October 18, 1966 – Aristides de Sousa Mendes Recognized as “Righteous Among the Nations” for Helping to Save Jews from the Holocaust

Yad Vashem is the World Holocaust Remembrance Center. In 1963, the Center began a worldwide project to pay tribute to the “Righteous Among the Nations,” or gentiles who risked their lives to save Jews during the Holocaust.

In 1966, Aristides de Sousa Mendes was among the earliest to be so named.

Aristides de Sousa Mendes was born in Portugal in 1885, studied law, and began a career as a consular officer. In 1938 he was assigned to the post of Consul-General of Bordeaux, France, with jurisdiction over the whole of the southwest of France.

Aristides de Sousa Mendes in his 20s or 30s

As Hitler’s occupation swept across Europe, neutral Portugal became one of the Continent’s last escape routes. Refugees hoped to exit France via the southern border into Spain and Portugal, and from there sail overseas. The Portuguese dictator, António de Oliveira Salazar, permitted holders of visas for overseas to transit through Portugal, but closed the borders to refugees without visas.

As Avraham Milgram reports in the Shoah Resource Center document: “Portugal, the Consuls, and the Jewish Refugees, 1938-1941”:

In 1938, ministers, the heads of their offices, the heads of departments, and especially Oliveira Salazar, became aware of the way the Nazis were solving ‘the Jewish question.’”

But Portugal was not without its own anti-semites, and plus it was in the dangerous position of trying to maintain neutrality.

In November, 1939, the Portuguese government sent instructions to all Portuguese consuls throughout Europe delineating the categories of war refugees whom the state considered to be “inconvenient or dangerous.” The dispatch allowed consuls to keep on granting Portuguese transit visas, but in the case of certain categories including “Jews expelled from their countries,” the consuls needed to ask permission in advance from the Foreign Ministry head office in Lisbon.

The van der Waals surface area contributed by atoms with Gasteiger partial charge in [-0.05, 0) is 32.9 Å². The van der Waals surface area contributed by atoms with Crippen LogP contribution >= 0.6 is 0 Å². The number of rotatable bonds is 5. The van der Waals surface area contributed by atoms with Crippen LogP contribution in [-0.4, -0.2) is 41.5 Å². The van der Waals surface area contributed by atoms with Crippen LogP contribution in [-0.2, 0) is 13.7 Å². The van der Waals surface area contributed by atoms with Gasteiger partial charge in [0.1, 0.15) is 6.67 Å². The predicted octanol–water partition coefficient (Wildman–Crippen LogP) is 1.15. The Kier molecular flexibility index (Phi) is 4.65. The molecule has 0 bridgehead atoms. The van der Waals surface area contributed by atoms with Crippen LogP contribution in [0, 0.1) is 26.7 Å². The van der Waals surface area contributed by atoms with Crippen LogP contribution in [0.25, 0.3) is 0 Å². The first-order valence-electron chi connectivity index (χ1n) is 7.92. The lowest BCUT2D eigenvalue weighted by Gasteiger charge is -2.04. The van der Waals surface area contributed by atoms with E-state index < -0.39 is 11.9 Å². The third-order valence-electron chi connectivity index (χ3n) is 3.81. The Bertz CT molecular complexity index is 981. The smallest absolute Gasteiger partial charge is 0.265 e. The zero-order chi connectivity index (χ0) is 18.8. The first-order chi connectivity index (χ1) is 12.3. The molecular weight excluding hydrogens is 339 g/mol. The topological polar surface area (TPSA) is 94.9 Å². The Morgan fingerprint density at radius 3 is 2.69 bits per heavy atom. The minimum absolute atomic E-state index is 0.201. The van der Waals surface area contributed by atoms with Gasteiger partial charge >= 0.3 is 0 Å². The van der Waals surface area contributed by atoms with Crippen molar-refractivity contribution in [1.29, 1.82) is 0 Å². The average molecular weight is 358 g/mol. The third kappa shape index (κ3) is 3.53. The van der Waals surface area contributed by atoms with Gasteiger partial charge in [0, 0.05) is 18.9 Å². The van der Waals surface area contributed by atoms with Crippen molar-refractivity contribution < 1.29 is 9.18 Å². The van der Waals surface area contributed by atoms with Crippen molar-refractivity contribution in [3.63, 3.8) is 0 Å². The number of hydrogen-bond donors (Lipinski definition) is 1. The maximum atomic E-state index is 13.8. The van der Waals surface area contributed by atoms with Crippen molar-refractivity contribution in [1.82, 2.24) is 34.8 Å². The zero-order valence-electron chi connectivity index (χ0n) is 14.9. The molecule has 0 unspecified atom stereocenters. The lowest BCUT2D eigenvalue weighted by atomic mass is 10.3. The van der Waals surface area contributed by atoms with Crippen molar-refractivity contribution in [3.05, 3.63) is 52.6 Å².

Moreover, fearing that Jews might stay in Portugal, the Portuguese government began to create difficulties for Jews in France to come to Portugal, even for those holding visas to other countries. Milgram reports that settling in Portugal was forbidden to Jews; however, they were allowed entry as tourists for thirty days. But they had to have documents not only for entering the country but proving they were leaving it as well. Thus, as Milgram details the obstacles, besides the money to buy sea passage, it was first necessary to get an exit visa from Vichy French territory, an entry visa to an overseas country or countries, usually on the American continent, and a Portuguese visa, so that finally a transit visa through Spain could be received.

Aristides de Sousa Mendes, 1940

Some 30,000 refugees, including 10,000 Jews, were desperately trying to obtain a Portuguese visa. Sousa Mendes, a devout Catholic, was determined to help the refugees despite his government’s orders.

Milgram provides the following data:

According to the lists of visas issued in the Bordeaux consulate, Sousa Mendes granted 2,862 visas between January 1 and June 22, 1940. The majority, that is, 1,575 visas, were issued between June 11 and 22, in the last days of his consular career there.”

A rumor about Sousa Mendes’s actions reached Lisbon, which summarily ordered him to return to his homeland at once. But he may have also issued visas in the subposts at which he stopped on his way back to Portugal.

Milgram notes:

…the discrepancy between the reality and the myth of the number of visas granted by Sousa Mendes is great. Nevertheless, we must conclude that the majority of Jews who, in the summer of 1940, succeeded in crossing the Pyrenees and Spain to the Portuguese border, did so thanks to Sousa Mendes.”

Yad Vashem observes that the Portuguese Government dismissed Sousa Mendes from his position in the Foreign Ministry and left him destitute and unable to support his large family. He died penniless in 1954; not until 1988, thanks to external pressure and his children’s efforts, did his government grant him total rehabilitation.

Life saving visa issued by Dr. Aristides de Sousa Mendes on June 19, 1940, bearing the signature of his secretary José Seabra.